Insurance law is complicated and filled with buried mines waiting for us unwary policyholders to step on them. If we’re wise, we’ll start dealing with the insurance company even before we buy the policy.
Insurance companies have all the advantages over us:
- They write the policy
- They tell you what it means
- They keep it updated with the latest court decisions
- They have a battalion of lawyers on tap
- They have all the money
- They make the decision on your claim
So it behooves us to get busy early on and equip ourselves with things that will later help if we need to have a dispute with the company.
Learn more about Bad faith insurance cases
Before You Buy The Policy
Make notes on what the insurance agent tells you about the policy he’s selling you.
Sometimes the policy turns out to be different from what we’re told by the agent, or turns out to be ambiguous. There’ll be many pages of “exclusions” and “limitations”, all written in legalese, which may later be found to contain language in your favor, if you have an personal injury attorney to dig for you.
So date your notes and keep them with the policy when you receive it. Also save all brochures the agent gives you.
Don’t be influenced by any advertising about the insurance company’s policies.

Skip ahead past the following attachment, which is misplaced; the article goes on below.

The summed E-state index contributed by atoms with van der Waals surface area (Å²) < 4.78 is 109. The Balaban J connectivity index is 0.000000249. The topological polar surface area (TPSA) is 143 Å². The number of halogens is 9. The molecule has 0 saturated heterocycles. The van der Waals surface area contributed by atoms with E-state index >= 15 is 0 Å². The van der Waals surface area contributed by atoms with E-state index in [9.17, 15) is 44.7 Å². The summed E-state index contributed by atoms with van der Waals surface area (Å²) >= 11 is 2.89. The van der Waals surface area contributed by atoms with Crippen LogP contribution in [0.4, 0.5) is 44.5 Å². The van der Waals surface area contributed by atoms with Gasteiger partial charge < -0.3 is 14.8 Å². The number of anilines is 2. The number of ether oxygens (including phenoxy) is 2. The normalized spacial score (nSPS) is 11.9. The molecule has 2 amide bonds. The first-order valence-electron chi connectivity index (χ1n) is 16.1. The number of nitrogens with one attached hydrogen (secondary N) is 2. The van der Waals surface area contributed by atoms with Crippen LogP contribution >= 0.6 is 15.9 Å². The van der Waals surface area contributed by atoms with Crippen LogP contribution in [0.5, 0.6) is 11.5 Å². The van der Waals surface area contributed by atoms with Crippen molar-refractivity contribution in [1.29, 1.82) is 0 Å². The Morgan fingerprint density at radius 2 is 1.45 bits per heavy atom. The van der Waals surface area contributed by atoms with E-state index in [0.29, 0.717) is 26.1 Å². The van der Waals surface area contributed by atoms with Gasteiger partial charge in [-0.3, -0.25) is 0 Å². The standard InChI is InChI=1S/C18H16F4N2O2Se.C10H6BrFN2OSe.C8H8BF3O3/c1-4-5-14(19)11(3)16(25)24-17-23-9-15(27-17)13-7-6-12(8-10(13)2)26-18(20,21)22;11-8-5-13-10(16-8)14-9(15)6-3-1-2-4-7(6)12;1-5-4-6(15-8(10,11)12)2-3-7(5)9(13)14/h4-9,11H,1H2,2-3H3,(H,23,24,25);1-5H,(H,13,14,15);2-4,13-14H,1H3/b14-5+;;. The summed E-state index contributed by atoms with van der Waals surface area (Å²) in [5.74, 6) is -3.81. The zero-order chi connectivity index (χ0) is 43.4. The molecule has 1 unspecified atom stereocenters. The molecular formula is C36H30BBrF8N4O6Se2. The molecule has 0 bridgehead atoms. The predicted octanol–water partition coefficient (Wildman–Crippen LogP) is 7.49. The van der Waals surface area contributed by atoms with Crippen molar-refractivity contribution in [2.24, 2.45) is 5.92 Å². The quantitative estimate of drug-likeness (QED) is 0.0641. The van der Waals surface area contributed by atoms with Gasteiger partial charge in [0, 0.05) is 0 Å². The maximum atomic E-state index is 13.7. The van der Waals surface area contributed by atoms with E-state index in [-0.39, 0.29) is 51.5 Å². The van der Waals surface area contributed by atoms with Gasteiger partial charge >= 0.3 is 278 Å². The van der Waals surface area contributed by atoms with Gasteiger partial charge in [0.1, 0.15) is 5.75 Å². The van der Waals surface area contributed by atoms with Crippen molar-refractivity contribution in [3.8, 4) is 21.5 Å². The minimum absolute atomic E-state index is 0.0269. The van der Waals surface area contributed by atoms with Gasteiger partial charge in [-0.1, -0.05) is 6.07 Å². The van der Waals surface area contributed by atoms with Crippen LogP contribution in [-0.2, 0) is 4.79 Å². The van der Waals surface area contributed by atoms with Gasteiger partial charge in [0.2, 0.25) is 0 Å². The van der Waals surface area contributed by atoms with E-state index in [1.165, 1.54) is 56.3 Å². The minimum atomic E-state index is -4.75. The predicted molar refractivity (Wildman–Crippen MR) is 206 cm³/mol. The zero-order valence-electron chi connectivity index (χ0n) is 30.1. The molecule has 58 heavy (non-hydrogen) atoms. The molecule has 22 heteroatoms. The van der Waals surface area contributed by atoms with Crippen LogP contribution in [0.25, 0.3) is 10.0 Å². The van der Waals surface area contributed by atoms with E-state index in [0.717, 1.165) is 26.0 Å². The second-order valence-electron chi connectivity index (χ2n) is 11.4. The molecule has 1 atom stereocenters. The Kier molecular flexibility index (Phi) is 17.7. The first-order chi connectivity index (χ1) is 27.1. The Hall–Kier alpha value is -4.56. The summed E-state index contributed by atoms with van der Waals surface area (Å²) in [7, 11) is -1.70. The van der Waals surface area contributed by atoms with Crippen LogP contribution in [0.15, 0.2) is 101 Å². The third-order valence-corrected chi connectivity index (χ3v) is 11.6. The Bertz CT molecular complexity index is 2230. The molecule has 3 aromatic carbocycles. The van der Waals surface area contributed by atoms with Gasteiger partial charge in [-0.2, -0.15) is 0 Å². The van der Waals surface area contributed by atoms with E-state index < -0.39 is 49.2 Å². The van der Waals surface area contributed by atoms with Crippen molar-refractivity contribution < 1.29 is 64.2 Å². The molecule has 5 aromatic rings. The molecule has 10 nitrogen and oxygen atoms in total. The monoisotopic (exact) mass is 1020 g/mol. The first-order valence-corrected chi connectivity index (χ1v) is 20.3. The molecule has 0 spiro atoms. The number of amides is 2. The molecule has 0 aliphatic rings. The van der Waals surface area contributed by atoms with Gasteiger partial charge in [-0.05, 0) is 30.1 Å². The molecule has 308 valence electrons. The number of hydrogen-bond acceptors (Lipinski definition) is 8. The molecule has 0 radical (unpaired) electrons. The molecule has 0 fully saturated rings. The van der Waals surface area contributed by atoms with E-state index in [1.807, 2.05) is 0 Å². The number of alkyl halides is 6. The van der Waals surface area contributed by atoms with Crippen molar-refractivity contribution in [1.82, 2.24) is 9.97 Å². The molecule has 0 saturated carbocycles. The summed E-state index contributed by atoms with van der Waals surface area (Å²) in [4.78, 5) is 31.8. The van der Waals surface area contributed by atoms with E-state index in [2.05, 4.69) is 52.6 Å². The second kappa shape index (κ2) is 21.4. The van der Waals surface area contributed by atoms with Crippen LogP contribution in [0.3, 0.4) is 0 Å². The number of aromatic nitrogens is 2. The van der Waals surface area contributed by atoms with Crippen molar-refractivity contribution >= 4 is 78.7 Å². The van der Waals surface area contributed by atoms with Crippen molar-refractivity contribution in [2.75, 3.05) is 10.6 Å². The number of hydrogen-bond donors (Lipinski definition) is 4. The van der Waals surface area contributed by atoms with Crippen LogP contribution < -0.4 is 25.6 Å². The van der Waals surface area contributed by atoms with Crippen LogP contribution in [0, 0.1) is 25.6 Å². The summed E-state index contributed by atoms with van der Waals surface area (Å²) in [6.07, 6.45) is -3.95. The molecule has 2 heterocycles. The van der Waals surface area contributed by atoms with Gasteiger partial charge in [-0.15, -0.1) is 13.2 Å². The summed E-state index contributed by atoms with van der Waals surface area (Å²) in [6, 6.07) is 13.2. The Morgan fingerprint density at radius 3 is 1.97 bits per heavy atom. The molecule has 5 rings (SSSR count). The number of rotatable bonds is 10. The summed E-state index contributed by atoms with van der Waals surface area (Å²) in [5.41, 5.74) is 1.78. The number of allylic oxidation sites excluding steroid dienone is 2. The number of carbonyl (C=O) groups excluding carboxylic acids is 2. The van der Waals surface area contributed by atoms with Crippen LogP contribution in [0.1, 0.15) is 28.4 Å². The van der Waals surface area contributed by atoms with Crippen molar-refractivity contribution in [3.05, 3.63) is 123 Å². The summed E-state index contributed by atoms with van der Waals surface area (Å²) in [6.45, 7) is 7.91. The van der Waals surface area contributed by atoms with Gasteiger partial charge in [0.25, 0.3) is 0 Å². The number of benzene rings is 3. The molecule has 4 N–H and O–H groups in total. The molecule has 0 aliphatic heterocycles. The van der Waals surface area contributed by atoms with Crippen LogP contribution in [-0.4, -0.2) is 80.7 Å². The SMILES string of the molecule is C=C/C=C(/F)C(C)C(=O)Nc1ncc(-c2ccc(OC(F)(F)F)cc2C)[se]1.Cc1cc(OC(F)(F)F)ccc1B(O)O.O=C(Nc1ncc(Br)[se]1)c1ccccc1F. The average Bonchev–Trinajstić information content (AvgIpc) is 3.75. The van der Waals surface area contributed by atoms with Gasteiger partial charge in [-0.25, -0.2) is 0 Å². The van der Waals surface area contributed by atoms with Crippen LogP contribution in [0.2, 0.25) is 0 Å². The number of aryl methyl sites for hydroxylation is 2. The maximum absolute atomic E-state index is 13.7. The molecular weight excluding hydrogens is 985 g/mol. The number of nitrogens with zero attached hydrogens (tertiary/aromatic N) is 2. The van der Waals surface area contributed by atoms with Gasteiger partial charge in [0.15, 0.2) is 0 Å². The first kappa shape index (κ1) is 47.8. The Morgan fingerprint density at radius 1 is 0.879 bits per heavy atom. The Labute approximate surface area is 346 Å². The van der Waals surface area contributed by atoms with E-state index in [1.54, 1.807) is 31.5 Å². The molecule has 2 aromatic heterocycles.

Such advertising may be misleading or deceptive. Some states, such as California, make such advertising illegal. But that doesn’t mean there’s also legal protection for the deceived policyholder. You may be able to bring a suit against your agent, but not against the insurance company, who has a much fatter wallet. Any suit you might later bring must be based on the text of your policy, not on the text of any advertising.
Read your filled-out application.
Be sure it contains complete and accurate answers. Any variance from the truth here will be to your detriment later. Don’t give the insurance company any excuses to cancel your coverage later, after you’ve made a claim.
Insist on seeing your policy before you buy it.
Make sure you understand it. Read the fine print and get a grasp of what it’s covering, how and when, what it’s excluding or limiting, and what the deductibles are. Ask your agent if you need more clarity about something.